In its investigation of diagnostic eclipse, the Joint Commission found that up to one-third of American physicians are unaware of the legal requirements under the Americans with Disabilities Act (ADA). Most US medical schools do not provide health care skills training for people with disabilities, leaving doctors with limited opportunities to learn best practices for working with patients who have diagnoses of IDD. In response, the Joint Commission calls for better “awareness of diagnostic eclipse during clinical peer reviews and quality assurance and by addressing it in training and education programs.”
The Joint Commission has outlined clear actions that healthcare providers can take to mitigate diagnostic eclipse in their practices. IntellectAbility innovations are aligned with JC recommendations:
Recommendation: Create awareness of diagnostic eclipse in clinical peer reviews and quality assurance by addressing it in training and education programs.
The IntellectAbility in IDD Healthcare (CIDDH) curriculum includes a section specifically designed to teach health professions students and practicing clinicians how to “unlock the language of behavior”. The training emphasizes how a thorough assessment of behavioral or psychiatric symptoms can lead to the diagnosis and treatment of underlying medical conditions.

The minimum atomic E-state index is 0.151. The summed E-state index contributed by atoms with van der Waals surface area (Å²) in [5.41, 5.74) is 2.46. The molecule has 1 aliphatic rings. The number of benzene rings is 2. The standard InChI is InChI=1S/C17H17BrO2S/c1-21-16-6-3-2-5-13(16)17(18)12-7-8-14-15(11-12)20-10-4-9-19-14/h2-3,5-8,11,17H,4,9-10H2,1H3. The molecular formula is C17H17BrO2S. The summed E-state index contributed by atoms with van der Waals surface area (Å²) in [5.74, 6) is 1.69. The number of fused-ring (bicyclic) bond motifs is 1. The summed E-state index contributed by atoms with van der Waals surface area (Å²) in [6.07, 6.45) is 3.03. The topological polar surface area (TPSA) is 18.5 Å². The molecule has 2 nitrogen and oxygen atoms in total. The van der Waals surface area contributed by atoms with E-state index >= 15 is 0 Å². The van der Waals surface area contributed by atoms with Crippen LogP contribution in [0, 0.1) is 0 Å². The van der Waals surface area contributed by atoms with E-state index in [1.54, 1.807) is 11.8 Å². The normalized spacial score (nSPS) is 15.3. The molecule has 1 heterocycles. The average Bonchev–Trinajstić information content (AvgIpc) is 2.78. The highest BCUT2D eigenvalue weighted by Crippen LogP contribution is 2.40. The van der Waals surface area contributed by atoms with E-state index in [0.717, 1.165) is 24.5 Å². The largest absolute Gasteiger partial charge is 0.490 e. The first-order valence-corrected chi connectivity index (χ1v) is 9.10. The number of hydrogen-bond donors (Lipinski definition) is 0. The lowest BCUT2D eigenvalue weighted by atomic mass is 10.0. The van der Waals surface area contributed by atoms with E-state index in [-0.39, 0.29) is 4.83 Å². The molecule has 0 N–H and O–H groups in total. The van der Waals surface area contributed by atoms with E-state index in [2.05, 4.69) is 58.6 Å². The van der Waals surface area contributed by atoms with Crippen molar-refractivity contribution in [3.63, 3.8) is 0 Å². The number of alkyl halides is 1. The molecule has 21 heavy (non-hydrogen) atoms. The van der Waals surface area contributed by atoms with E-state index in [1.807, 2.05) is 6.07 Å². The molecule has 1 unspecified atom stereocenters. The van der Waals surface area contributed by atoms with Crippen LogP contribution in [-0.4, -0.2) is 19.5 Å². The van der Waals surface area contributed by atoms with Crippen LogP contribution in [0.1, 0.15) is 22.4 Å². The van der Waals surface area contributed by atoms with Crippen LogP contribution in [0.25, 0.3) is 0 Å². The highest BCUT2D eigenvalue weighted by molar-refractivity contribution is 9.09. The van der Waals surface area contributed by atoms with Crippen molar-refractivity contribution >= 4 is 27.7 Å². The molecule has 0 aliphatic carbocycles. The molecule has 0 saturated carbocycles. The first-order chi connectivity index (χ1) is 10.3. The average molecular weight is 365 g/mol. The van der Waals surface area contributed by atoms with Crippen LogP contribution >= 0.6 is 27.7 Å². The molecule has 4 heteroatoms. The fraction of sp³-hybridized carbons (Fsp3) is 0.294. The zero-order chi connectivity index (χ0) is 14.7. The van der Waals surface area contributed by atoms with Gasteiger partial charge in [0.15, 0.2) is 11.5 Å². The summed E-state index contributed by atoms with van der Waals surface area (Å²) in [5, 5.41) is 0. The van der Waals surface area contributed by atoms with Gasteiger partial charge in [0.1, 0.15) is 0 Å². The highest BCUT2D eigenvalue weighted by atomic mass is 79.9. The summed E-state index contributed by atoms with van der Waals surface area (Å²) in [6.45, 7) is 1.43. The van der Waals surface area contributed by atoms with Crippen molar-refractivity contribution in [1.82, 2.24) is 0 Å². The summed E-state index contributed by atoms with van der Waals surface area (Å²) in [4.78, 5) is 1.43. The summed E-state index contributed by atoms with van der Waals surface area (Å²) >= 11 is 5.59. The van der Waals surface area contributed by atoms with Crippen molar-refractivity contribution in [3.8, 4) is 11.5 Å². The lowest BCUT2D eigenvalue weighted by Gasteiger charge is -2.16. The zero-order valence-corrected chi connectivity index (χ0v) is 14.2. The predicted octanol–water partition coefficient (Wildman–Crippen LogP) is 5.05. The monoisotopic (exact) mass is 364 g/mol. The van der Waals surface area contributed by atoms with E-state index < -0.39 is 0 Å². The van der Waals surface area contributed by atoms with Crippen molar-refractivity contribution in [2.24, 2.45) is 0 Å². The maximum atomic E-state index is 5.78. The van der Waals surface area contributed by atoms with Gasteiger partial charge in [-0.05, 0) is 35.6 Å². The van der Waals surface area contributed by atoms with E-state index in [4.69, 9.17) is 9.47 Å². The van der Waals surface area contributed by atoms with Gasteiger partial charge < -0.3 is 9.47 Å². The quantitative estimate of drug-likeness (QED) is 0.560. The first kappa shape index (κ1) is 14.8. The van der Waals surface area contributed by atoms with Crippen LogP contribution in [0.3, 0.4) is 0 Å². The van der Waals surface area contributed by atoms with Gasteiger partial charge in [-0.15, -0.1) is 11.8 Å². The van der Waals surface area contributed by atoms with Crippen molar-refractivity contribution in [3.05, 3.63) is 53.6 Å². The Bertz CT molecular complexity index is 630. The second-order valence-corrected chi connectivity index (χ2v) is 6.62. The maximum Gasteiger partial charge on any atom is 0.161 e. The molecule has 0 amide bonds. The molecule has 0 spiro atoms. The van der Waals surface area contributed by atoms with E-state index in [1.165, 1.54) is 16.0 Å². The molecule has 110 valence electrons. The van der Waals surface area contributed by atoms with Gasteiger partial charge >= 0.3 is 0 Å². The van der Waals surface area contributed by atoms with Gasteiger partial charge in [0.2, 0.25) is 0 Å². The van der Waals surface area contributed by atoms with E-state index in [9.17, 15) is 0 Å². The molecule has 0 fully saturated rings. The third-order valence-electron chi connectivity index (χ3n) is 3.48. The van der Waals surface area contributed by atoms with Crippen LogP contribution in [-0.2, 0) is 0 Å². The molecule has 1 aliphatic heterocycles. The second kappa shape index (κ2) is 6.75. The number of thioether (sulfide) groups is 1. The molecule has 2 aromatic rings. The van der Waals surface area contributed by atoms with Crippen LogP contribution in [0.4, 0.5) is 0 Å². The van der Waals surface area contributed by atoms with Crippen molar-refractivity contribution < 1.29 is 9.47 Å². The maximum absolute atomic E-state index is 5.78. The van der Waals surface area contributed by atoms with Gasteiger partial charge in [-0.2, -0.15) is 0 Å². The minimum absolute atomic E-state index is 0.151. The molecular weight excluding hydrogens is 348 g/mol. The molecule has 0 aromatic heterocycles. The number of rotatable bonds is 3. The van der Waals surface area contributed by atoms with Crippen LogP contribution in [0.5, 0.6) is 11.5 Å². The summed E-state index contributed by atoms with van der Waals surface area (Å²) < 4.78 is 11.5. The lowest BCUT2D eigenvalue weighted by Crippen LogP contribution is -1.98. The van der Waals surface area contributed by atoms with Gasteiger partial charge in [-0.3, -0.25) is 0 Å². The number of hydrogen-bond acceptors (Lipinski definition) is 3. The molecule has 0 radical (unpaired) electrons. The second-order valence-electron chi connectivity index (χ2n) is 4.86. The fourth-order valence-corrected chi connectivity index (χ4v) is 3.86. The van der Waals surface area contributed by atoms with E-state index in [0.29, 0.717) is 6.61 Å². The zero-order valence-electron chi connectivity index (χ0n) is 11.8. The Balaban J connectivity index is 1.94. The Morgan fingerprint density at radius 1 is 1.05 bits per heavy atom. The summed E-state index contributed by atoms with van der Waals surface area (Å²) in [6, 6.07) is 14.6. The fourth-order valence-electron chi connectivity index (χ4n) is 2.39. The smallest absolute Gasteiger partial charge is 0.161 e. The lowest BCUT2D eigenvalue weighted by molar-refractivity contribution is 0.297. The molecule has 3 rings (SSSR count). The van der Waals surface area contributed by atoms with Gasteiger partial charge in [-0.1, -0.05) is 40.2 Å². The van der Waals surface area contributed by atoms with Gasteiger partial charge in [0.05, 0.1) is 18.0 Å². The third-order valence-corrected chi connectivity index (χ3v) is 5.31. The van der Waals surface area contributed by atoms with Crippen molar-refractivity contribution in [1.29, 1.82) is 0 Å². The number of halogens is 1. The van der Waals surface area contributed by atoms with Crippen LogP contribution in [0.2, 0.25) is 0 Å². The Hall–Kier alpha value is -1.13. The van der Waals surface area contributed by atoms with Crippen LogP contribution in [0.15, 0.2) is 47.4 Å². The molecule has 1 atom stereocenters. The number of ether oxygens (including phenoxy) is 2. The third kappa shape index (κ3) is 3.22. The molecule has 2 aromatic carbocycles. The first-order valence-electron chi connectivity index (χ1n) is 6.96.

Recommendation: Use listening and interviewing techniques designed to achieve better patient engagement and shared decision-making.
IntellectAbility’s CIDDH provides concrete recommendations for directly and actively involving people with IDD in managing their health. CIDDH specifically includes effective communication strategies to support people who cannot communicate using words. The training also emphasizes the key role of caregivers and family members during the diagnosis and treatment process.